Carlson noted that Whitlock posted a link to the original property story on Twitter, on the celebrity property blog The Dirt.
He posted this on Twitter. I have just made the obvious point. What? What happened? His account was locked by Twitter, ”Carlson said.
“It was news on the real estate blog. He posted it. Lots of other people posted it. But when Jason Whitlock, who is an extremely effective voice for reason, who speaks clearly and honestly and is, therefore, a threat. They arrested him. Incredible, on many levels.
Cullors founded BLM with Alicia Garza and Opal Tometi in 2013, in response to the acquittal of George Zimmerman, who killed Trayvon Martin.
It’s unclear whether Cullors is being paid by the group, which is currently riven by deep divisions over leadership and funding.
Black Lives Matter protesters are seen outside the Los Angeles mayor’s residence in November
Protesters stop traffic in Los Angeles outside the Los Angeles mayor’s house in November
Protesters take to the streets of Los Angeles in October
Protesters clash with deputy sheriffs in Westmont, south Los Angeles, August 31
Cullors co-founders left, and last summer Cullors took over the leadership of the Black Lives Matter Global Network – the national group that oversees the vagaries of the vaguely organized movement.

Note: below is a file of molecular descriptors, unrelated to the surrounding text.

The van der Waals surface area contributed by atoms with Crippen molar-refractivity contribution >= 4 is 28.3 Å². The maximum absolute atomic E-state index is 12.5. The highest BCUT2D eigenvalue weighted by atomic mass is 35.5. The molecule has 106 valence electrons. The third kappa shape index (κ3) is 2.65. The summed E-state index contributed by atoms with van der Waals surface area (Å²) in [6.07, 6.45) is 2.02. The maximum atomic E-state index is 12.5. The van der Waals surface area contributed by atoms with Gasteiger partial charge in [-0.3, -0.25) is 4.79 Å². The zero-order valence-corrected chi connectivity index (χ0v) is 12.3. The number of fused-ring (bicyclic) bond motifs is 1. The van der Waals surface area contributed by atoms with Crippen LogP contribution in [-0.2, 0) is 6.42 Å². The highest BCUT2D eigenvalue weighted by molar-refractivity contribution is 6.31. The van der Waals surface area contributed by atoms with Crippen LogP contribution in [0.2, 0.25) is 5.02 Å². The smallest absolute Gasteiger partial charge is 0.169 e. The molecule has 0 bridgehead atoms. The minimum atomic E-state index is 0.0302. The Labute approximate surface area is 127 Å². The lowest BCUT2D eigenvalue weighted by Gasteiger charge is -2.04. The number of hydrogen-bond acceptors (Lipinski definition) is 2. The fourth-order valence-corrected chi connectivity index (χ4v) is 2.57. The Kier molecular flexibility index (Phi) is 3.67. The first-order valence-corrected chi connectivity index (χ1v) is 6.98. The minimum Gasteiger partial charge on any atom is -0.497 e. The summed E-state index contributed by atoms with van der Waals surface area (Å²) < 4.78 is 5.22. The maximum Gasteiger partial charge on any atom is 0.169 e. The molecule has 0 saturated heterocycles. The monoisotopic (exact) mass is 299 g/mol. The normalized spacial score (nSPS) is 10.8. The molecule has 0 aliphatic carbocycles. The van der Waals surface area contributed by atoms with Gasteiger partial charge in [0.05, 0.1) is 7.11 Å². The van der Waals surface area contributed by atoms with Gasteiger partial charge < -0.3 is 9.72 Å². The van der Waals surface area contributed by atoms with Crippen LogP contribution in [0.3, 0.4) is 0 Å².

Cullors’ decision was not universally welcomed, Politico reported in October.
Local organizers told Politico they saw little or no money and had been forced to resort to crowdfunding to stay afloat. Some organizers say they could barely afford gas or accommodation.
BLM’s global network filters its donations through a group called Thousand Currents, Insider reported in June – which made tracking the money even more complicated.
Solome Lemma, Executive Director of Thousand Currents, told the site: “Donations to BLM are limited donations to support BLM activities. ”
Last month, AP reported that BLM grossed $ 90 million last year, leading Michael Brown Sr. to join other Black Lives Matter activists demanding $ 20 million from Black Lives Matter. Global Network Foundation.
Brown, whose son Michael Brown Jr., was killed by police in Ferguson, Missouri, in 2014, says he and his advocacy group were bypassed by the larger BLM organization.
“Why didn’t my family foundation receive any help from the movement? Brown asked in a statement.
Cullors has not yet responded to DailyMail.com’s comment request.
The activist, who married Janaya Khan, a non-compliant BLM leader in Toronto, in 2016, has been in high demand since her 2018 memoir became a bestseller.
In October, she released her follow-up, Abolition.
She also works as a professor of social and environmental arts at Prescott College in Arizona and, in October 2020, signed a global agreement with Warner Bros.
The deal is described as a wide-ranging, multi-year agreement to develop and produce original programming across all platforms, including broadcast, cable and streaming.
“As a longtime community organizer and social justice activist, I think my work behind the camera will be an extension of the work I have been doing for twenty years,” she said in a statement obtained by Variety .
“I look forward to amplifying the talent and voices of other black creatives through my work.”